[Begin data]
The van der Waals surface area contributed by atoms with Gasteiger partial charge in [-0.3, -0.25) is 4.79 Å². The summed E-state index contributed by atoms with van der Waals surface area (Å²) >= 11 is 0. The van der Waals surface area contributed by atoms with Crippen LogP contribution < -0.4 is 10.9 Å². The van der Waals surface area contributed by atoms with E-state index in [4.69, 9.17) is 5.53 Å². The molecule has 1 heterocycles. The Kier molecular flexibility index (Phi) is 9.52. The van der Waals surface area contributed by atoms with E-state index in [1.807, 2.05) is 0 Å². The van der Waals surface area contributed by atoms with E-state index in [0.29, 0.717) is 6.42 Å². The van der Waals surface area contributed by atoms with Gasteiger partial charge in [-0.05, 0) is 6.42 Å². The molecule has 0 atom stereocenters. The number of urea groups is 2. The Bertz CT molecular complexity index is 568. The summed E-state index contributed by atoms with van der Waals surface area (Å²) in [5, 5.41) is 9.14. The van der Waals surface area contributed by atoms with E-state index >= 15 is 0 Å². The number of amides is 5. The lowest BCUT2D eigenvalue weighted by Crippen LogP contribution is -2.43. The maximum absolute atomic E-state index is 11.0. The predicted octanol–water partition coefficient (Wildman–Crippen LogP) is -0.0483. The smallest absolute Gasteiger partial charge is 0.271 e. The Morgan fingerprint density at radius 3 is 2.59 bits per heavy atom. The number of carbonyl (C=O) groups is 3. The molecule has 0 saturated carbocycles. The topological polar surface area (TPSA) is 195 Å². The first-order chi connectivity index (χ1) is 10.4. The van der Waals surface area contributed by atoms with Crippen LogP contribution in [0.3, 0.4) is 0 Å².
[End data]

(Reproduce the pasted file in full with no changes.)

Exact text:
The van der Waals surface area contributed by atoms with Gasteiger partial charge in [-0.3, -0.25) is 4.79 Å². The summed E-state index contributed by atoms with van der Waals surface area (Å²) >= 11 is 0. The van der Waals surface area contributed by atoms with Crippen LogP contribution < -0.4 is 10.9 Å². The van der Waals surface area contributed by atoms with E-state index in [4.69, 9.17) is 5.53 Å². The molecule has 1 heterocycles. The Kier molecular flexibility index (Phi) is 9.52. The van der Waals surface area contributed by atoms with E-state index in [1.807, 2.05) is 0 Å². The van der Waals surface area contributed by atoms with E-state index in [0.29, 0.717) is 6.42 Å². The van der Waals surface area contributed by atoms with Gasteiger partial charge in [-0.05, 0) is 6.42 Å². The molecule has 0 atom stereocenters. The number of urea groups is 2. The Bertz CT molecular complexity index is 568. The summed E-state index contributed by atoms with van der Waals surface area (Å²) in [5, 5.41) is 9.14. The van der Waals surface area contributed by atoms with E-state index >= 15 is 0 Å². The number of amides is 5. The lowest BCUT2D eigenvalue weighted by Crippen LogP contribution is -2.43. The maximum absolute atomic E-state index is 11.0. The predicted octanol–water partition coefficient (Wildman–Crippen LogP) is -0.0483. The smallest absolute Gasteiger partial charge is 0.271 e. The Morgan fingerprint density at radius 3 is 2.59 bits per heavy atom. The number of carbonyl (C=O) groups is 3. The molecule has 0 saturated carbocycles. The topological polar surface area (TPSA) is 195 Å². The first-order chi connectivity index (χ1) is 10.4. The van der Waals surface area contributed by atoms with Crippen LogP contribution in [0.3, 0.4) is 0 Å².